by Andrew Garrison
Owls’ second album, aptly titled, Two comes a little bit over a decade off of their first self-titled album, and roughly twenty or so years after they started Cap’n Jazz, with many of the same pieces. While Owls hasn’t necessarily been working on this release that entire time, it has been about an 18 month process to bring us Two. While the most heralded members of Owls are generally Tim and Mike Kinsella on vocals and drums, respectively, Two really does an excellent job of highlighting Sam Zurick and Victor Villarreal, who are often throughout the album playing a cat-and-mouse game with their respective guitar riffs. Another stray observation before I delve into the album itself: Each song title ends with an ellipsis, which I am sure has some sort of artistic significance if I thought deeply enough about it, which I am going to neglect to do.
“Four Works of Art…” sets the standard for the album, with very cool guitar riffs and sort of eerie vocals and steady drums to drive the track along. “I’m Surprised…” is the first song we got a taste of earlier this year. “I’m Surprised…” is really excellent from a musicianship standpoint on all accounts and has commentary-like vocals to break things up when needed. “The Lion…” has a similar ebb-and-flow to it that can be found on much of the album. One thing I haven’t brought up enough thus far is the lyrics. While the vocals aren’t really anything to write home about, often the lyrics can be substantial precise and downright funny. No better example of that occurs than on “Why Oh Why…” where some of our lyrics mention “Lost and found ChapStick” and “Waiters with bad breath”. I am still not entirely sure how either of those plays into the song itself, but I got a good chuckle out of it. “This Must Be How…” has more of that call-and-response guitar and drum spots. “Ancient Stars Seed…” is characterized by loud, punk/emo vocals over subdued and quite playful drums, creating kind of a different sound than we are used to hearing. “It Collects Itself…” brings back the eerie vocals with guitars that wavier in and out throughout the song. Towards the back end we get a messy combination of instruments that, while absolutely loud and jumbled, actually works. “It’ll Never Be…” has more of the incredibly talented instrument play with guitars that just plain rock out towards the back end. “Oh No, Don’t…” is slower in tempo and lower in pitch than most of the album, driven at a steady pace by well-established drum bits that eventually ease its way back to a familiar and smoother sound. “Oh No, Don’…” seems to have three distinct acts to “A Drop of Blood…” is kind of an odd way to end the album, being perhaps the loudest and highest energy song on Two. Once again however, we get truly outstanding guitar parts that highlight and remind us what we have heard throughout the course of the album.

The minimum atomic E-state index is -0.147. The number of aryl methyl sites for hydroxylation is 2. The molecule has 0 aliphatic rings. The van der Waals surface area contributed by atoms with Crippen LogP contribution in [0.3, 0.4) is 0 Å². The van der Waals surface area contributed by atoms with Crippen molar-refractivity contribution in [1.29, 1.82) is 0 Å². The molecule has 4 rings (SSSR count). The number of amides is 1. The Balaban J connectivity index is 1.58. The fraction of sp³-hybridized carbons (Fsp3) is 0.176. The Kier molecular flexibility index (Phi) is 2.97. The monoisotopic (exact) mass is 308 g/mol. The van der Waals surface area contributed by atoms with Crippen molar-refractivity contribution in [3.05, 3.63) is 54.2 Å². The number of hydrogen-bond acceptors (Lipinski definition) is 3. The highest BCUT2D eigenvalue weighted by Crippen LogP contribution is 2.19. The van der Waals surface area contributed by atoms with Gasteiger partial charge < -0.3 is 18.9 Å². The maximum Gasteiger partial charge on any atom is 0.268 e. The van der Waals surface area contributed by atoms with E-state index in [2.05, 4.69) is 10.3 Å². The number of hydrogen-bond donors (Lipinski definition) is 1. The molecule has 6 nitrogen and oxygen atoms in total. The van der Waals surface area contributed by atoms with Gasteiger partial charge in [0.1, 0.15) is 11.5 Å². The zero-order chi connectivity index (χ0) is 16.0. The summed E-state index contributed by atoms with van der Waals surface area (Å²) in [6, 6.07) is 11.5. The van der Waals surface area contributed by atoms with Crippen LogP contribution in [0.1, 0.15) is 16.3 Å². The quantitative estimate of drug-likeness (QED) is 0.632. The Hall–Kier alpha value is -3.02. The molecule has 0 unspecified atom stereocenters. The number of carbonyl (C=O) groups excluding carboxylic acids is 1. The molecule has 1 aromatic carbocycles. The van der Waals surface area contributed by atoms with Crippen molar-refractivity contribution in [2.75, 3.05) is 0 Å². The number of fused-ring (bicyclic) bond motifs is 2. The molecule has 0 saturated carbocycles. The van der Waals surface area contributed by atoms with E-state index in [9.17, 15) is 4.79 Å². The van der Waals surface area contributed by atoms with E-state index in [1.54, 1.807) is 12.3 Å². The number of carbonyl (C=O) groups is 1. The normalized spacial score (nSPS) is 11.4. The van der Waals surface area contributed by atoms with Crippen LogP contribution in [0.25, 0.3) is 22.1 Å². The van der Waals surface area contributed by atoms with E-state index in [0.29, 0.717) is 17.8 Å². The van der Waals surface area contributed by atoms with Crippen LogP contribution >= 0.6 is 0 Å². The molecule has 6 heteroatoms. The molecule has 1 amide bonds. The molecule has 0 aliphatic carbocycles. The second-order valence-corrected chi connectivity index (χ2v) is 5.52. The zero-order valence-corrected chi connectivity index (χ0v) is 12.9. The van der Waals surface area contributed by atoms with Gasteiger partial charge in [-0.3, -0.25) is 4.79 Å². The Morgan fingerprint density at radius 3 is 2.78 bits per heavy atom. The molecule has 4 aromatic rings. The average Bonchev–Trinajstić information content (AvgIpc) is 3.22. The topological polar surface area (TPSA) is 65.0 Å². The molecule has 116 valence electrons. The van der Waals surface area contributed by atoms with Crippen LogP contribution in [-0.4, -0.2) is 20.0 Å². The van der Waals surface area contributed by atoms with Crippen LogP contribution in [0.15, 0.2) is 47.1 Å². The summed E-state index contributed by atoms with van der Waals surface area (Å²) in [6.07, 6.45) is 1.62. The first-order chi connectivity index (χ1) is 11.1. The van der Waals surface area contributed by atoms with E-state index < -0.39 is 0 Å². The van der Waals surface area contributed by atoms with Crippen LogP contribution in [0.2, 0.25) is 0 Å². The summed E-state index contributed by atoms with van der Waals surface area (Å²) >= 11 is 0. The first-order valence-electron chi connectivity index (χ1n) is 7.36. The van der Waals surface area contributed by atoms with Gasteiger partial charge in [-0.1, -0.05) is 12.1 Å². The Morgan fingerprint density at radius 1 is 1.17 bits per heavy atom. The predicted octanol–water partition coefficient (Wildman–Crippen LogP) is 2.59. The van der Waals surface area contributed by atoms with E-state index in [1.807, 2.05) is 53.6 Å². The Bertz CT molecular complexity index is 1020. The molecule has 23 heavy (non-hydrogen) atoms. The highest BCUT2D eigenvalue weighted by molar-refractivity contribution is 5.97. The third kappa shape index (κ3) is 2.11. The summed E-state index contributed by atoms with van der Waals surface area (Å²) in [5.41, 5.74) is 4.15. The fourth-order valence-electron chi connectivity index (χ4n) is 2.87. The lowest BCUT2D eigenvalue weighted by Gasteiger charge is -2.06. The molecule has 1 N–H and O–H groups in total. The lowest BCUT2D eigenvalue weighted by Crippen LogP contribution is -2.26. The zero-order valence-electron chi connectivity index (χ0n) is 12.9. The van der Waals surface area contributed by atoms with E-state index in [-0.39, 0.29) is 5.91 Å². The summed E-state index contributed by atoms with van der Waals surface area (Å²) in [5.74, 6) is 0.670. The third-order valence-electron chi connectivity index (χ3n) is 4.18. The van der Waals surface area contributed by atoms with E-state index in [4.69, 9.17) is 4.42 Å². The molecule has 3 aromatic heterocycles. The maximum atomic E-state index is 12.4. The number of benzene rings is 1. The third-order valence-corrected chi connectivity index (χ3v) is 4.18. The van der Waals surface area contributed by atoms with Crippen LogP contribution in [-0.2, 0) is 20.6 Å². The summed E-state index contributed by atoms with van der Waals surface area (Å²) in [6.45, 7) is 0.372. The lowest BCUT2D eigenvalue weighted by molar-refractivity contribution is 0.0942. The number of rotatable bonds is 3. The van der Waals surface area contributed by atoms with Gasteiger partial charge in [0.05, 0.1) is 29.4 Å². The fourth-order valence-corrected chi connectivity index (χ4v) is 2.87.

All things considered, Two is good–kind of weird–but it is that type of album that takes a few listens through to really appreciate. It has a lot of layers to it to unpack. On the surface it is a display of really outstanding musicianship. But the more and more you listen you start to appreciate the subtle changes in tempo, the general composition and arrangement of songs and the often eerily droning vocals. Two has a classic, near retro vibe to it that fans of these Chicago based musicians earlier projects will surely appreciate.